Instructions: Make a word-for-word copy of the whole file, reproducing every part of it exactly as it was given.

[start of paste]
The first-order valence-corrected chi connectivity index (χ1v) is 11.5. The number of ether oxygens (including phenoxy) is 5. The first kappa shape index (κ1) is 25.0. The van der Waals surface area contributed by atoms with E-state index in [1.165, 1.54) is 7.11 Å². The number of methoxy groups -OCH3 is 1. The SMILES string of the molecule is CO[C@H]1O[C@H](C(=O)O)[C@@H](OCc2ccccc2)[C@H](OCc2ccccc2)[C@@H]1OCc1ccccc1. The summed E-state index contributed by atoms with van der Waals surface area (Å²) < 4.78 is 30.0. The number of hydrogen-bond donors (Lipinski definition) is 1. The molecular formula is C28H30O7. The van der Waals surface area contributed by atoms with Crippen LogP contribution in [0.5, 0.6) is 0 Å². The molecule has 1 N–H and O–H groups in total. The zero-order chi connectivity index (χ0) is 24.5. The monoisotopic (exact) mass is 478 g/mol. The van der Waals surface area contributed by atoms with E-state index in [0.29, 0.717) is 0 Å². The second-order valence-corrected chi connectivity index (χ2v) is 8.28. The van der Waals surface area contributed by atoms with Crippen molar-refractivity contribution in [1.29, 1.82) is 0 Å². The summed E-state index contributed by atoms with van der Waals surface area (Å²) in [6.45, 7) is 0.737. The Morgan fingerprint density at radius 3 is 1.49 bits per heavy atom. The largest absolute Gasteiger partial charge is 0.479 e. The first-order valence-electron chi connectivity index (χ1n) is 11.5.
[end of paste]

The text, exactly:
The first-order valence-corrected chi connectivity index (χ1v) is 11.5. The number of ether oxygens (including phenoxy) is 5. The first kappa shape index (κ1) is 25.0. The van der Waals surface area contributed by atoms with E-state index in [1.165, 1.54) is 7.11 Å². The number of methoxy groups -OCH3 is 1. The SMILES string of the molecule is CO[C@H]1O[C@H](C(=O)O)[C@@H](OCc2ccccc2)[C@H](OCc2ccccc2)[C@@H]1OCc1ccccc1. The summed E-state index contributed by atoms with van der Waals surface area (Å²) < 4.78 is 30.0. The number of hydrogen-bond donors (Lipinski definition) is 1. The molecular formula is C28H30O7. The van der Waals surface area contributed by atoms with Crippen LogP contribution in [0.5, 0.6) is 0 Å². The molecule has 1 N–H and O–H groups in total. The zero-order chi connectivity index (χ0) is 24.5. The monoisotopic (exact) mass is 478 g/mol. The van der Waals surface area contributed by atoms with E-state index in [0.29, 0.717) is 0 Å². The second-order valence-corrected chi connectivity index (χ2v) is 8.28. The van der Waals surface area contributed by atoms with Crippen molar-refractivity contribution in [1.29, 1.82) is 0 Å². The summed E-state index contributed by atoms with van der Waals surface area (Å²) in [6.45, 7) is 0.737. The Morgan fingerprint density at radius 3 is 1.49 bits per heavy atom. The largest absolute Gasteiger partial charge is 0.479 e. The first-order valence-electron chi connectivity index (χ1n) is 11.5.